Two: From the pictures, it looks as if the entire frame mechanism is made of wood. There are half a dozen parts on the frame that could easily be made of metal and that would work better than the wood parts. Is this a choice of the carpenter who made the frame, or is there a reason metal could not be used? My other idea is that this frame was used to dip metal pieces in an electrolyte bath so that they could be electroplated. In this process, an electrical current is run through a conductive bath containing metals like nickel in the solution, and that anything metal in the bath would be plated in an electric-chemical process. Consequently, any of the equipment would have to be made of something other than metal. You could run a pH test on the sediment on the frame to see if it was acidic– readings lower than 7.

      In searching last night, I could not find any images of objects that match what you have. So we might be working with a unique object here, and need to check all sorts of possibilities. Be aware of any smells or surface coatings on the object–those might give you some clues–they might also be poisonous, so I would encourage anyone handling the object to be cautious until you know for sure.

      This is a great mystery–thank you for sharing.


    • #132814
      Michael Nagy

      So, in keeping with Misha’s food prep line of thinking, what about hominy or grits?

    • #132813
      Lou Morgan

      There is an organization that works with hand tools (old) and promotes agriculture with no power tools. They redesign hand tools and have a museum of agricultural tools in Michigan – but they work globally. Here is their website: http://www.tillersinternational.org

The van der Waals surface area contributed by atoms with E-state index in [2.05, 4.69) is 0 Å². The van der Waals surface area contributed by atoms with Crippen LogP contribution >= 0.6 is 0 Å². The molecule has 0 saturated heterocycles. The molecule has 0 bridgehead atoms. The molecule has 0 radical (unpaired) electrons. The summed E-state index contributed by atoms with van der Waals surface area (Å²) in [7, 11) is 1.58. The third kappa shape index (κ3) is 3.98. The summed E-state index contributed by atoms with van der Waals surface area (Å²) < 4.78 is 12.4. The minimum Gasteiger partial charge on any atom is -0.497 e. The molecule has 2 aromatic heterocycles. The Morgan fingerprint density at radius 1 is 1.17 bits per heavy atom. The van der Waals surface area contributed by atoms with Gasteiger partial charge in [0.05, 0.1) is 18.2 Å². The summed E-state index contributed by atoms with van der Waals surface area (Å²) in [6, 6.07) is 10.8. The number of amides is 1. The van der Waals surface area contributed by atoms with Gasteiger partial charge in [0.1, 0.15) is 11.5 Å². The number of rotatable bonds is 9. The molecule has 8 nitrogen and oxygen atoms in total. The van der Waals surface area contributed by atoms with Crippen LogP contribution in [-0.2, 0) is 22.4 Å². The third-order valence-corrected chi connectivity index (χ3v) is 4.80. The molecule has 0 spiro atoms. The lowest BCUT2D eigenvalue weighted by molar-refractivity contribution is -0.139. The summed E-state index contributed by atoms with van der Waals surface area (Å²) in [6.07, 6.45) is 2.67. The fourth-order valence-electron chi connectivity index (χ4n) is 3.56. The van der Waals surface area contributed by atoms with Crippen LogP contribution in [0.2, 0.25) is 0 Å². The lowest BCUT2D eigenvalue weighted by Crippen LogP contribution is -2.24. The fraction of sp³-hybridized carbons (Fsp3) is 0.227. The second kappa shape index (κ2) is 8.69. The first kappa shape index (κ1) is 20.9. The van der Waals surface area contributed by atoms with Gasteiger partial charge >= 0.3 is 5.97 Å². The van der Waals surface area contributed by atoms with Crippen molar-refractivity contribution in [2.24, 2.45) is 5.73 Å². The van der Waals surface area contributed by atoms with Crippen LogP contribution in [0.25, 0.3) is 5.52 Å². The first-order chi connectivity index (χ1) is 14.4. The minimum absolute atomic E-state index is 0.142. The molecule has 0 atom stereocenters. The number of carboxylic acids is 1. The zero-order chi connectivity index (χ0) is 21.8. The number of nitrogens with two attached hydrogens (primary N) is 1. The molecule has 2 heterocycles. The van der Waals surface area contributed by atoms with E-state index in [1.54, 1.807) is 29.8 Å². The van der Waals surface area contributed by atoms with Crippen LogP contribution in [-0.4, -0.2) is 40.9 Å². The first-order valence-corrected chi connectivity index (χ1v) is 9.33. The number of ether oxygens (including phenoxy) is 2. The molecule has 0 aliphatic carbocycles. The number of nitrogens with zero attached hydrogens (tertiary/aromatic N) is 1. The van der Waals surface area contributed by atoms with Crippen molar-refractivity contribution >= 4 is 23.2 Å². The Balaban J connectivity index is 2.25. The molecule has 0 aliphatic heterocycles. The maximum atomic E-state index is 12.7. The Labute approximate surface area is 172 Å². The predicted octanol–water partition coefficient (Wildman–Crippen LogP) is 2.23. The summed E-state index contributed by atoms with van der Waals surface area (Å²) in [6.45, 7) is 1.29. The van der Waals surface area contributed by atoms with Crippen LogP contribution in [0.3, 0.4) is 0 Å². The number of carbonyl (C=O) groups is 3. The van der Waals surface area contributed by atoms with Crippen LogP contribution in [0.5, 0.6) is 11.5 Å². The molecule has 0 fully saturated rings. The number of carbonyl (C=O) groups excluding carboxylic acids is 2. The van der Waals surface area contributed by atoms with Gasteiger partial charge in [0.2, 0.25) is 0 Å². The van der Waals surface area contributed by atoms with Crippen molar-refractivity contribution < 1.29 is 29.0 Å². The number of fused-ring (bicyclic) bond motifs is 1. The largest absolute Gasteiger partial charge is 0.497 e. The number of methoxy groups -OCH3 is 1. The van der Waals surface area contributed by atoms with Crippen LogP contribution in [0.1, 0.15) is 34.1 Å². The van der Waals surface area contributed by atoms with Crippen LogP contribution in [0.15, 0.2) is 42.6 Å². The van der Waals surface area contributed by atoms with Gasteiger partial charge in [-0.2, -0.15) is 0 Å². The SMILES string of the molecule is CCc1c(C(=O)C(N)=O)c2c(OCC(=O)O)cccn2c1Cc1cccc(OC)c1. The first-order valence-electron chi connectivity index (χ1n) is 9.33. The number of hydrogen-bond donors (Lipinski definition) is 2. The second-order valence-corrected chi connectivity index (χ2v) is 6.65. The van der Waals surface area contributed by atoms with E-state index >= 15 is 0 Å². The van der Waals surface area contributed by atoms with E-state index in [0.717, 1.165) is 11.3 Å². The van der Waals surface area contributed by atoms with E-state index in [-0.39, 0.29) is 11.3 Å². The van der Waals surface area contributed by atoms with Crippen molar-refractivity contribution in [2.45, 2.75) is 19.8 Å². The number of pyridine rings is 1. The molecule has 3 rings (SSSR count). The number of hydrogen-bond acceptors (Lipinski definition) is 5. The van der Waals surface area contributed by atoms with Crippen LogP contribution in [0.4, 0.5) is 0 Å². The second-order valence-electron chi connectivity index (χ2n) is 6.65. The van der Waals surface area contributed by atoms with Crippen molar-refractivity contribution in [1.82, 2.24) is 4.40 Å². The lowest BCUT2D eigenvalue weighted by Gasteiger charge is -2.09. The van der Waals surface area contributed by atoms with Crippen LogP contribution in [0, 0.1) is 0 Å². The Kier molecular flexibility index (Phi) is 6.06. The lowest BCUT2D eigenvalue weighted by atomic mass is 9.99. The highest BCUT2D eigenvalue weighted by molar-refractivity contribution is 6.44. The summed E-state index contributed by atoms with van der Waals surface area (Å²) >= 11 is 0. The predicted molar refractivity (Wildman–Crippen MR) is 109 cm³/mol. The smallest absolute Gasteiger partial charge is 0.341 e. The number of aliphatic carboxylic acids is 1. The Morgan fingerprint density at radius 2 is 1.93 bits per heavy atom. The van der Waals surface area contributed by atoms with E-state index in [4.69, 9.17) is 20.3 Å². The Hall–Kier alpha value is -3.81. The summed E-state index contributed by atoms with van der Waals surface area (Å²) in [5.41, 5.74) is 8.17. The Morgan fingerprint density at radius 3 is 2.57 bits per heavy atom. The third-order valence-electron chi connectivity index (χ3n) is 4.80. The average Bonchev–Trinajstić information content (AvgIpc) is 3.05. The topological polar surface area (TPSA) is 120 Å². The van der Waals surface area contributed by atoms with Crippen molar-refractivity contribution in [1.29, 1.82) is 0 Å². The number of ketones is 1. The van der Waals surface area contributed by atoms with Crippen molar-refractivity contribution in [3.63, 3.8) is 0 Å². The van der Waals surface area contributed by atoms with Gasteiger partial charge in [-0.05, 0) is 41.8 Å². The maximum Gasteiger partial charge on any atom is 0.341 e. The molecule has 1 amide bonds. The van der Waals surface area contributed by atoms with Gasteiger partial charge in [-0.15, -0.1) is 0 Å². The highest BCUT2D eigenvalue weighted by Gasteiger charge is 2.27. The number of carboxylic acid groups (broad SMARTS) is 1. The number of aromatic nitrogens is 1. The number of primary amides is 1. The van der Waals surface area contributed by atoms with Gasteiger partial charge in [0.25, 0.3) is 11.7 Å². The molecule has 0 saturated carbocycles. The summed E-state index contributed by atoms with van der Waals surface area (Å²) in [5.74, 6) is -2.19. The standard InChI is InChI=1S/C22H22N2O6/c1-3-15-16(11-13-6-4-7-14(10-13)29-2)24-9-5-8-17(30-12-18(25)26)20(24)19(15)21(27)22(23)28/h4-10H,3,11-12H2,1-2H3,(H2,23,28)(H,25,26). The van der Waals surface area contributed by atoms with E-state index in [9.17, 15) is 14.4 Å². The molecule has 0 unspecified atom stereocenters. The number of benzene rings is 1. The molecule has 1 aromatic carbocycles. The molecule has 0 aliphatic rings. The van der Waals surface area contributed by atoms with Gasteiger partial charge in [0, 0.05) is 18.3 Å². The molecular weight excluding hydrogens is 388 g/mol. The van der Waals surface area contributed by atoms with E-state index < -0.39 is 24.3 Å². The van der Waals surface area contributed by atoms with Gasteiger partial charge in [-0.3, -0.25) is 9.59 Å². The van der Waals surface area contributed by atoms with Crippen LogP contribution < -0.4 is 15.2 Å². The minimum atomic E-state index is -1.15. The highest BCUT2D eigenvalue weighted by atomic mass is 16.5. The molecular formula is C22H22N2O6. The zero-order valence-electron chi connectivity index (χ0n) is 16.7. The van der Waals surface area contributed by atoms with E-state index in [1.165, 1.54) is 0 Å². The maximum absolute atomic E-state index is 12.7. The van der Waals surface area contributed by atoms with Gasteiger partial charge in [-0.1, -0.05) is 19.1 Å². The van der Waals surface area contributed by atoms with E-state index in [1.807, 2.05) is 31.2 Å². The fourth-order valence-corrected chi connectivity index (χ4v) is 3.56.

If you think they could help you can contact them directly – an email is listed on the contact page. They have many specialties: blacksmithing, woodworking, food and fiber. Their classes are amazing, too

    • #132812

      Here is an example of an antique olive press:  http://db.tt/mnJIcQAF

      I believe the device in question is definitely not made for compression.  It’s main function seems to be related to the crank which can lower and raise the horizontal platforms.  The crank can be secured in the raised position.  The crank is not original to the piece, neither is the rope, obviously.  The purpose of the arms are a mystery to me.  We have several items at this museum that are composed solely of wood, simply because wood was more accessible than metal in this area at the time.

      I have emailed the owners of the item to relay all suggestions.  I did not notice any dry residue or distinctive odor upon inspection.  Oils may be present, but I am looking forward to seeing the results of a pH test and have offered to assist with such.  Thank you, Misha for your suggestions.  South Louisiana is littered with old French terracotta olive jars.  I would not be surprised if the two were related in some way, although our humid climate is not ideal for olive tree cultivation.

      The owners procured this item, along with the skein winder in the photo from the New Orleans, LA area.  The previous owners were collectors, of sorts.  I am not certain if the two items are related.  I can tell you that the base appeared to have been infested with a type of wood-boring beetle, perhaps powderpost.

      I have contacted Tillers International.  Thank you, Lou.

      Thank you to everyone who provided input.  I am definitely grateful for your insight and expertise.  If I received any additional information on this item I will certainly post.